Marcello Scappaticci Family in care of Nancy Scappaticci. The money will be distributed to various charities.
Entombment will be at Oakland Hills Memorial Gardens, Novi, at 11 a.m. Thursday.
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San Francisco Bay Area.
Gateway founders Carter Laren (left) and Ben Larson, at the company's VIP launch event at Oakland's Leviathan Building. (Photo: David Downs)
The New Gateway Theory
Silicon Valley elites are promising to super-charge the multibillion-dollar legal cannabis industry in 2016, starting in places like the Leviathan Building in Jack London Square.
The towering, angular, nautical-themed structure roared on Dec. 4 with a VIP Swinging Speakeasy mixer to launch Gateway, a new marijuana business incubator.
Set to a jazzy soundtrack, a wintery mix of banker vests, accountant sweaters, designer jeans, and shiny, thick-heeled shoes enjoyed free bottles of beer and cocktails. More than 120 of Oakland’s professional cannabis class was invited, including Oaksterdam University chancellor Dale Sky Jones and her husband, Jeff Jones, as well as leading attorney James Anthony. Also spotted was Rotten Tomatoes cofounder Patrick Lee.
At the biggest tech companies, the word “marijuana” makes executive legal teams break out in hives, but “cannabis” is quite popular among rank-and-file developers, founders, and vested ex-employees who’ve exited with millions dollars, says Carter Laren, a ... http://www.7x7.com/culture/cannabis-insider-oaklands-leviathan-building-becomes-hub-silicon-valley-cannabis-startups
Henderson moved on to the West Coast, where he became an All-Star outfielder with the Oakland A’s and later a broadcaster for his original big-league team, the Mariners.
Henderson died Sunday of a heart attack possibly associated with a recent kidney transplant. Although many of us familiar with “Hendu” had no idea of his kidney problems, we knew about the heart, a beautiful piece of work that explained his perpetual smile.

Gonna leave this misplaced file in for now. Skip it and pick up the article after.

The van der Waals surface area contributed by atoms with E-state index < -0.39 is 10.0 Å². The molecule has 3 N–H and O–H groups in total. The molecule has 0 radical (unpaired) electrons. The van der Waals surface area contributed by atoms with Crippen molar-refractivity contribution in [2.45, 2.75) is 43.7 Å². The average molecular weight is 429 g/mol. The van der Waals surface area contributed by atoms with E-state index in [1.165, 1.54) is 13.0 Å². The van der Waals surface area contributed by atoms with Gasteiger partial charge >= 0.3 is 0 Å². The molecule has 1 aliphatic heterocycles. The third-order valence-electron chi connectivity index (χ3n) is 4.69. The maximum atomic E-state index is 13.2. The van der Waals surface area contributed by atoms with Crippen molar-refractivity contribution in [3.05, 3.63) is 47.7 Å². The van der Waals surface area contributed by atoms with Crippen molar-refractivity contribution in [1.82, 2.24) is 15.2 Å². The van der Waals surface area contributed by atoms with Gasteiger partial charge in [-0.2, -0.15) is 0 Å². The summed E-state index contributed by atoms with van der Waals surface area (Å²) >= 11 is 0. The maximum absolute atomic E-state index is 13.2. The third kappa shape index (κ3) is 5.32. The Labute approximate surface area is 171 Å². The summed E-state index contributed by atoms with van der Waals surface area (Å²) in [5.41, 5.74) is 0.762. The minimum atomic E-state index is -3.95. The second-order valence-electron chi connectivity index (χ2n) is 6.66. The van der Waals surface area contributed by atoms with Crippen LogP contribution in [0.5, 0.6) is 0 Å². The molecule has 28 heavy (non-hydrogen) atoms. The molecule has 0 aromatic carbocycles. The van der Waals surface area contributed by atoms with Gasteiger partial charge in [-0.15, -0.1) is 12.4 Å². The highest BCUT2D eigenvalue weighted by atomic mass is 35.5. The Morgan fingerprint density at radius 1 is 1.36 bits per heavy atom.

Henderson was an interesting man but not a complicated one. He kept things simple as a player — don’t sweat the small stuff, and because this is baseball, it’s all small stuff — and upon retirement, he enjoyed his status as a Seattle-area celebrity, happy to interact with sports fans wherever he went.
I encountered Hendu this past season on the deck atop the bullpens at Safeco Field, the best seats in the house for those who prefer to stand and mingle. Our conversation over a few innings reminded me of how much fun it is to watch a big-league baseball game with somebody who played big-league baseball.
But Henderson did something else that night that will endure as a memory. He rearranged the wheelchair of his son to face the fans passing by us on the concourse.
“He wants to check out all the pretty girls,” Hendu said with a wink.
Chase Henderson was born with Angelman Syndrome, a complex genetic disorder identified in 1966 by Harry Angelman, an English pediatrician. Prone to epileptic seizures, those with the disorder are impaired intellectually — their typical vocabulary doesn’t extend beyond 10 words — but research suggests a person with A.S. can comprehend far more than 10 words.
Hendu doted on his son. He took Chase to Mariners games, to the shopping mall, to restaurants. They were inseparable.
A friend of the family told me Monday that in lieu of flowers, mourners can make a donation at cureangelman.org.
Sports often pose challenges to the commitment of fatherhood. Missing a must-win game to be there for the birth of a child, for instance, is an enduring quandary.
The presence of a father in the delivery room is symbolically substantial, but it’s still symbolic: He’s present at the creation.
The more authentic commitment is to be there when the child is five and has fallen off a bicycle, to be there when the child is 12 and has been bullied in the schoolyard.
Dave Henderson was there for his son, and he was t... http://www.bellinghamherald.com/sports/mlb/seattle-mariners/article52219160.html